Space elevator safety
There are risks associated with never-done-before technologies like the construction and operation of a space elevator. A space elevator would present a navigational hazard, both to aircraft and spacecraft. Aircraft could be dealt with by means of simple air-traffic control restrictions. Impacts by space objects such as meteoroids and micrometeorites pose a more difficult problem for construction and operation of a space elevator.
- 1 Satellites
- 2 Meteoroids and micrometeorites
- 3 Failure cascade
- 4 Corrosion
- 5 Radiation and Van Allen belts
- 6 Weather
- 7 Vibrational harmonics
- 8 In the event of failure
- 9 See also
- 10 References
- 11 External links
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If nothing were done, essentially all satellites with perigees below the top of the elevator would eventually collide with the elevator cable. Twice per day, each orbital plane intersects the elevator, as the rotation of the Earth swings the cable around the equator. Usually the satellite and the cable will not line up. However, except for synchronized orbits, the elevator and satellite will eventually occupy the same place at the same time, almost certainly leading to structural failure of the space elevator and destruction of the satellite.
Most active satellites are capable of some degree of orbital maneuvering and could avoid these predictable collisions, but inactive satellites and other orbiting debris would need to be either pre-emptively removed from orbit by "garbage collectors" or would need to be closely watched and nudged whenever their orbit approaches the elevator. The impulses required would be small, and need be applied only very infrequently; a laser broom system may be sufficient for this task. In addition, Brad Edward's design allows the elevator to move out of the way, because the fixing point is at sea and mobile. Such movements would be also be managed so as to damp-out transverse oscillations of the cable.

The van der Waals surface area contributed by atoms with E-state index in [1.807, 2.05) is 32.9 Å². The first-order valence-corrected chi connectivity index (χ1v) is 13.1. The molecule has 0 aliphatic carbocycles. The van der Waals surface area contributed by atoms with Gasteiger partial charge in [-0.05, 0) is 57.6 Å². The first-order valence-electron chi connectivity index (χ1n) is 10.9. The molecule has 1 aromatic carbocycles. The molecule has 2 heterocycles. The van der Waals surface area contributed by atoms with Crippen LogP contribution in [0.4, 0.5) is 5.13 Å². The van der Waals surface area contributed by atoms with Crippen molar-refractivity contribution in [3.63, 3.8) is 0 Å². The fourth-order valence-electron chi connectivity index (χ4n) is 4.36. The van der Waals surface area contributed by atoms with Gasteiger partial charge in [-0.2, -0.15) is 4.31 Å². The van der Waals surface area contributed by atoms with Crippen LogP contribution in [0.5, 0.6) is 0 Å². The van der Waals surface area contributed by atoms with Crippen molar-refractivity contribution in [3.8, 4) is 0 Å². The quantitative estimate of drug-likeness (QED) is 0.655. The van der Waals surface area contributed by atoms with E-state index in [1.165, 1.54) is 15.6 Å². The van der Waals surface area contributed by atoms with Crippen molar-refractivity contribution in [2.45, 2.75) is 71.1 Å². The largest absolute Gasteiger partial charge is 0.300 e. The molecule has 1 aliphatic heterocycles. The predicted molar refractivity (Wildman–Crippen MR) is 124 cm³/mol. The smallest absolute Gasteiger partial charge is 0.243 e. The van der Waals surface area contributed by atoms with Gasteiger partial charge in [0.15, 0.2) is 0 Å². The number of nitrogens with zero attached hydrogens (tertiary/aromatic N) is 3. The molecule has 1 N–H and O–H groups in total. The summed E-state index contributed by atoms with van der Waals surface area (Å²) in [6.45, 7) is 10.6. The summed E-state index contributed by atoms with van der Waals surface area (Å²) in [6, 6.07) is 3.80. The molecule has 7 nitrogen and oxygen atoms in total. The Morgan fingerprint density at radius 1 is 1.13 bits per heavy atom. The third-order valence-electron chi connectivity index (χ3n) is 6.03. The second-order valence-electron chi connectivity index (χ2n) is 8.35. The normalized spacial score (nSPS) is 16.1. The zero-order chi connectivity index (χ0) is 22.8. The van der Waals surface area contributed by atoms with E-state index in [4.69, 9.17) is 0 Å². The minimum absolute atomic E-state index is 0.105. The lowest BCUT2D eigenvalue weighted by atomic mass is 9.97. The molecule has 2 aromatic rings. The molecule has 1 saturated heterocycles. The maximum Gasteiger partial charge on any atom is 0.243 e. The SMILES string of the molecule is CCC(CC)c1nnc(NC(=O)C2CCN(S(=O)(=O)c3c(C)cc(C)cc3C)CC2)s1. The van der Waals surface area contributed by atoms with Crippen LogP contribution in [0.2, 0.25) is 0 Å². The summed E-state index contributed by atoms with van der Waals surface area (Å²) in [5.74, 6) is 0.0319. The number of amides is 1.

Meteoroids and micrometeorites
Meteoroids present another problem, they would not be predictable and much less time would be available to detect and track them as they approach Earth. It is likely that a space elevator would still suffer impacts of some kind, no matter how carefully it is guarded. However, most space elevator designs call for the use of multiple parallel cables separated from each other by struts, with sufficient margin of safety that severing just one or two strands still allows the surviving strands to hold the elevator's entire weight while repairs are performed. If the strands are properly arranged, no single impact would be able to sever enough of them to overwhelm the surviving strands.